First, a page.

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In the moment, speak to their brave by first acknowledging their need to flee (or fight), then tell them what you know to be true - ‘This feels scary for you doesn’t it. I know you want to run. It makes so much sense that you would want to do that. I also know you can do hard things. My darling, I know it with everything in me.’
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#positiveparenting #parenting #childanxiety #anxietyinchildren #mindfulpare
Separation anxiety has an important job to do - it’s designed to keep children safe by driving them to stay close to their important adults. Gosh it can feel brutal sometimes though.

Whenever there is separation from an attachment person there will be anxiety unless there are two things: attachment with another trusted, loving adult; and a felt sense of you holding on, even when you aren't beside them. Putting these in place will help soften anxiety.

As long as children are are in the loving care of a trusted adult, there's no need to avoid separation. We'll need to remind ourselves of this so we can hold on to ourselves when our own anxiety is rising in response to theirs. 

If separation is the problem, connection has to be the solution. The connection can be with any loving adult, but it's more than an adult being present. It needs an adult who, through their strong, warm, loving presence, shows the child their abundant intention to care for that child, and their joy in doing so. This can be helped along by showing that you trust the adult to love that child big in our absence. 'I know [important adult] loves you and is going to take such good care of you.'

To help your young one feel held on to by you, even in absence, let them know you'll be thinking of them and can't wait to see them. Bolster this by giving them something of yours to hold while you're gone - a scarf, a note - anything that will be felt as 'you'.

They know you are the one who makes sure their world is safe, so they’ll be looking to you for signs of safety: 'Do you think we'll be okay if we aren't together?' First, validate: 'You really want to stay with me, don't you. I wish I could stay with you too! It's hard being away from your special people isn't it.' Then, be their brave. Let it be big enough to wrap around them so they can rest in the safety and strength of it: 'I know you can do this, love. We can do hard things can't we.'

Part of growing up brave is learning that the presence of anxiety doesn't always mean something is wrong. Sometimes it means they are on the edge of brave - and being away from you for a while counts as brave.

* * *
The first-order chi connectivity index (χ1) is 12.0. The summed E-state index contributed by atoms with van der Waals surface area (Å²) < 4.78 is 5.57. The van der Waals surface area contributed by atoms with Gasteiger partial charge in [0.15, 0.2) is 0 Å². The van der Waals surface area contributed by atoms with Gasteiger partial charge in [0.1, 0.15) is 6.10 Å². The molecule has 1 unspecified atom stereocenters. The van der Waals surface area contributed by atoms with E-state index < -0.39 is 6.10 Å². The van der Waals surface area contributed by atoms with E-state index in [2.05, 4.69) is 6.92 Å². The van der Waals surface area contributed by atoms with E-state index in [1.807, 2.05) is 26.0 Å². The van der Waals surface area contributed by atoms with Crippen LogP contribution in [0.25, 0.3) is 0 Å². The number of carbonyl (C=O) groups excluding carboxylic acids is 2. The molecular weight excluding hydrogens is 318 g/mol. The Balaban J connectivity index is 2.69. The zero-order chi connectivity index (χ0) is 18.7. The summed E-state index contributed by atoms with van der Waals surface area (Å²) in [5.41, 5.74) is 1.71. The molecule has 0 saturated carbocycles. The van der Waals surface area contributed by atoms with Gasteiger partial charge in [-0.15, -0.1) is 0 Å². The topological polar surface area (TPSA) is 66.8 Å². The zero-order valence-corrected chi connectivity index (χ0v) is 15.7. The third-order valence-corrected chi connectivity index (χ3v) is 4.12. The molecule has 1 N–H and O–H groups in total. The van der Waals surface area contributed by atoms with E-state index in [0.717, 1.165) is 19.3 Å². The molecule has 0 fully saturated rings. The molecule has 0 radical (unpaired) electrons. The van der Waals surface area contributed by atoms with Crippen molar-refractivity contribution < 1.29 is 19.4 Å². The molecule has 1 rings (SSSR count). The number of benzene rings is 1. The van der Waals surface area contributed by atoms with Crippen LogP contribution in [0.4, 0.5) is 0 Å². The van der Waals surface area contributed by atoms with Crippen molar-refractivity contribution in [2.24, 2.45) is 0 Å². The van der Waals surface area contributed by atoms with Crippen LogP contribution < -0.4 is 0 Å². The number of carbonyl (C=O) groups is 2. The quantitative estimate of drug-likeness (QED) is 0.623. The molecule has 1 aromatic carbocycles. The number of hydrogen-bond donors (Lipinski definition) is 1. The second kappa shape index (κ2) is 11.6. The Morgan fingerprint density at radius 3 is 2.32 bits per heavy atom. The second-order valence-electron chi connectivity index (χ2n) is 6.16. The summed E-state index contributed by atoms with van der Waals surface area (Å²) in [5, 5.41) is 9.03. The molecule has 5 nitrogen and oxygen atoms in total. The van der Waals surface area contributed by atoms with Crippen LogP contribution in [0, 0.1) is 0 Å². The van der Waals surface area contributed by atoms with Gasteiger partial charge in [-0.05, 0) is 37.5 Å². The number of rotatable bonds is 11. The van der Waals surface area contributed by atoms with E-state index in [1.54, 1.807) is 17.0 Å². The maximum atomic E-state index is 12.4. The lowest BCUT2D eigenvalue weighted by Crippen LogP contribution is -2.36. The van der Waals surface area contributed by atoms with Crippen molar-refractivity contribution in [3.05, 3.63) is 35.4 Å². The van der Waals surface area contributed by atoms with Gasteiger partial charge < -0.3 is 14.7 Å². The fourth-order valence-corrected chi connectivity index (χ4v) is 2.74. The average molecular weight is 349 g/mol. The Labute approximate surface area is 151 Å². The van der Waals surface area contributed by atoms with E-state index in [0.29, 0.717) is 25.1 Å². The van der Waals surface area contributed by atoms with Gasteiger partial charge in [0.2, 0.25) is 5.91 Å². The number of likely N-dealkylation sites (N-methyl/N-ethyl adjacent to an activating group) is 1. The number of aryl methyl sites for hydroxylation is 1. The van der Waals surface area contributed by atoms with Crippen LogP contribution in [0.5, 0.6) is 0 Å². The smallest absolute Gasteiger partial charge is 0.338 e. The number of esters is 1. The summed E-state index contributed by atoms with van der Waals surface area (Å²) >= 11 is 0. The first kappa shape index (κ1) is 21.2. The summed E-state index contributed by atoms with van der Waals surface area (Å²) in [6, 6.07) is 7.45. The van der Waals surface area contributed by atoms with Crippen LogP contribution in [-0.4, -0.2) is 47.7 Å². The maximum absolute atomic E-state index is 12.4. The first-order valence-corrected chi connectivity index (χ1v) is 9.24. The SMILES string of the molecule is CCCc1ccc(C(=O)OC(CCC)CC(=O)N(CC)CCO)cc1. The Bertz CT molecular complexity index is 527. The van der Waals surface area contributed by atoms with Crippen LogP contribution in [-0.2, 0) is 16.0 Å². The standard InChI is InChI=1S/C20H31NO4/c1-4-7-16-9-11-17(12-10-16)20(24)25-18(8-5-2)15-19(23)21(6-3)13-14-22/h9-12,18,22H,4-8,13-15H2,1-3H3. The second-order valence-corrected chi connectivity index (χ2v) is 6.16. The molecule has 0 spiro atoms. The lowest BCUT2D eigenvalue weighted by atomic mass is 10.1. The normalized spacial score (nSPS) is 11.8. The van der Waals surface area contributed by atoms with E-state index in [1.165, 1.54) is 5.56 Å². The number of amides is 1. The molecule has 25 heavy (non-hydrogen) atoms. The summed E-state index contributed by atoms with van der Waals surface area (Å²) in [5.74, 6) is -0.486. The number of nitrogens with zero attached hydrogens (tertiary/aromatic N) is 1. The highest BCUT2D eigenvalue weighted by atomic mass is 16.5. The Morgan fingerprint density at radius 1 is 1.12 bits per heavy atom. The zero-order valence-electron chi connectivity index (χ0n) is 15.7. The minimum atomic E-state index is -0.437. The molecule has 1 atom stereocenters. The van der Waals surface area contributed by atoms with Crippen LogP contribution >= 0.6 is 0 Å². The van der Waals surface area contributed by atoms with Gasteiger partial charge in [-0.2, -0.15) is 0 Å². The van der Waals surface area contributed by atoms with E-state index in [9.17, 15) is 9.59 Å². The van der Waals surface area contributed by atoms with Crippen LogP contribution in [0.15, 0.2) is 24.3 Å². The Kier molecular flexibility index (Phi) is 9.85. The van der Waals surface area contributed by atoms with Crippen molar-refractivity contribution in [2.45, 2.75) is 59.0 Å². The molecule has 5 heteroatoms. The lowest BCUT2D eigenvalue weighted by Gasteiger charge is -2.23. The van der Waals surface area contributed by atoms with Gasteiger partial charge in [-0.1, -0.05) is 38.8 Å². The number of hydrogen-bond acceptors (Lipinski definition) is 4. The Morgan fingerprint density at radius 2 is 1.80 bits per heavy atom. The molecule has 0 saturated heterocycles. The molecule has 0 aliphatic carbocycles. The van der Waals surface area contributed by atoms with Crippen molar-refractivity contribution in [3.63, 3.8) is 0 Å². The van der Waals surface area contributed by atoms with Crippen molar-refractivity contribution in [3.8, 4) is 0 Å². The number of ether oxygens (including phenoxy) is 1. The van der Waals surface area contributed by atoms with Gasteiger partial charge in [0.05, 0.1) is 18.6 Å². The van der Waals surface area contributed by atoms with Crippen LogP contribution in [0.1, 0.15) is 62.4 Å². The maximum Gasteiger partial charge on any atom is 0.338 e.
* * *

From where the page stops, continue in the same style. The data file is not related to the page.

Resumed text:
Even the most loving, emotionally available adult might feel frustration, anger, helplessness or distress in response to a child’s big feelings. This is how it’s meant to work. 

Their distress (fight/flight) will raise distress in us. The purpose is to move us to protect or support or them, but of course it doesn’t always work this way. When their big feelings recruit ours it can drive us more to fight (anger, blame), or to flee (avoid, ignore, separate them from us) which can steal our capacity to support them. It will happen to all of us from time to time. 

Kids and teens can’t learn to manage big feelings on their own until they’ve done it plenty of times with a calm, loving adult. This is where co-regulation comes in. It helps build the vital neural pathways between big feelings and calm. They can’t build those pathways on their own. 

It’s like driving a car. We can tell them how to drive as much as we like, but ‘talking about’ won’t mean they’re ready to hit the road by themselves. Instead we sit with them in the front seat for hours, driving ‘with’ until they can do it on their own. Feelings are the same. We feel ‘with’, over and over, until they can do it on their own. 

What can help is pausing for a moment to see the behaviour for what it is - a call for support. It’s NOT bad behaviour or bad parenting. It’s not that.

Our own feelings can give us a clue to what our children are feeling. It’s a normal, healthy, adaptive way for them to share an emotional load they weren’t meant to carry on their own. Self-regulation makes space for us to hold those feelings with them until those big feelings ease. 

Self-regulation can happen in micro moments. First, see the feelings or behaviour for what it is - a call for support. Then breathe. This will calm your nervous system, so you can calm theirs. In the same way we will catch their distress, they will also catch ours - but they can also catch our calm. Breathe, validate, and be ‘with’. And you don’t need to do more than that.